Communicating with Germans

You can always tell the difference between Germans and non-Germans in this country by the way they communicate. For example, when a German tries to speak to me and I reply with, “Tut mir leid, mein Deutsch ist nicht gut” (Sorry, my German isn’t good), they always respond by continuing to use big words and speak really quickly in German. I suppose it’s all in hopes that you’ll pick up on one or two words or that perhaps you’re lying about not being good in German and will finally break down and just talk to them. Foreigners, on the other hand, will speak slowly using small words and incomplete sentences because they’re more interested in actually communicating than using proper grammar.

For example, my husband and I live above a car maintenance company, and one day over the summer, I came home from the grocery store and was stopped by a gentleman who spoke quick German to me. I told him my German wasn’t good so he responded by motioning to a certain part of the parking lot and saying, “Parkplatz” and then pointing to himself and saying, “Mein…. in Juli.” Ok. I get it. He’s the new renter for the garage and those parking spaces are all his in July. “Alles klar,” I said. (Everything’s clear or I understand). Easy as that. I pride myself in being a decent English speaker, but even I’m not too proud to use small words and incomplete sentences for the sake of communicating.

On the other hand, a lady came by my apartment today and refused to slow down or use smaller words even though I told her twice that I was having a hard time understanding. This is typical of Germans. I understood the words “wohnung” (apartment) and “miet” (to rent) so I’m quite certain she was inquiring about renting the apartment below us. I know I should have a better attitude, but I refused to even try to speak to her because she was so brutally unaccommodating to me. I spoke enough German that she had to know I was trying to learn but she still refused to slow down or use smaller words so I refused to attempt to stumble through telling her I didn’t even know our neighbor was moving out.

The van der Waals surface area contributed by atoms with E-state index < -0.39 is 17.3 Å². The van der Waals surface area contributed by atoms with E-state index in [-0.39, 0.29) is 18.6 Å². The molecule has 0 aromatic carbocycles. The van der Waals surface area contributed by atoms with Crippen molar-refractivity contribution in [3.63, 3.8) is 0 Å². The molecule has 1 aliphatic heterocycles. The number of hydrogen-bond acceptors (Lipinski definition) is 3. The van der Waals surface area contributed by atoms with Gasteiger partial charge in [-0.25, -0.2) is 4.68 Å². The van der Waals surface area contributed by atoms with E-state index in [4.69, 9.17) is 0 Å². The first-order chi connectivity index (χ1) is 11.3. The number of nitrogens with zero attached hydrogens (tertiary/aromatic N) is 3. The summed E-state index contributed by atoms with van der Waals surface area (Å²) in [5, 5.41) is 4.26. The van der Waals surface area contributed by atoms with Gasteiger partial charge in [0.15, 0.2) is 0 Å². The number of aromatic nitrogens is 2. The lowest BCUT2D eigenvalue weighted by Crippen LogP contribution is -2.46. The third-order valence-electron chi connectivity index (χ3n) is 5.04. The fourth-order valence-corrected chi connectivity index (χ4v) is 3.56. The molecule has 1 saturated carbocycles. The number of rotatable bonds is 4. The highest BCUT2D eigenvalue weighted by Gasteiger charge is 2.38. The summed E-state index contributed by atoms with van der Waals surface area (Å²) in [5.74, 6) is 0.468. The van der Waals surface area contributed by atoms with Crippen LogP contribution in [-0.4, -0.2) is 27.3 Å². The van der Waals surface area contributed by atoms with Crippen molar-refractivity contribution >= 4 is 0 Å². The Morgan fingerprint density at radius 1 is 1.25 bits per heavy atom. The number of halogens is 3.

I have literally never had a single German slow down, speak clearly, or use small words for me, but foreigners do it every single time. And honestly, I don’t think it’s something Germans do on purpose, either. I really believe this is just part of their culture. It’s so ingrained in them that they don’t know how to be any other way. I’ve had the privilege of speaking with many Germans (in English) lately because all of my German teachers are required to be natives of Germany. Many of them have confirmed that they recognize the flaw in their culture that most of them are totally unable to sympathize with or accommodate people. One teacher specifically told me that now that she’s married to an American man, she is realizing just how German she really is and they are both working to accommodate one another better (a feat I know too well).

I love Germans. I really do. This is just another quirk of theirs that I find amusing. I’m sure any Germans living in the U.S. have plenty of quirky stories to tell about Americans, too. Like, for example, how freaking sensitive we all are and how we go to Walmart in yoga pants or sweatpants of all things! 🙂 My husband and I literally had an argument because I put on jogging pants for a walk and he wanted me to wear jeans. Later, one of my German teachers confirmed that it’s very important to be wearing real pants at all times (even on a walk), but that is a story for another day.

Tschüss! (Bye!)

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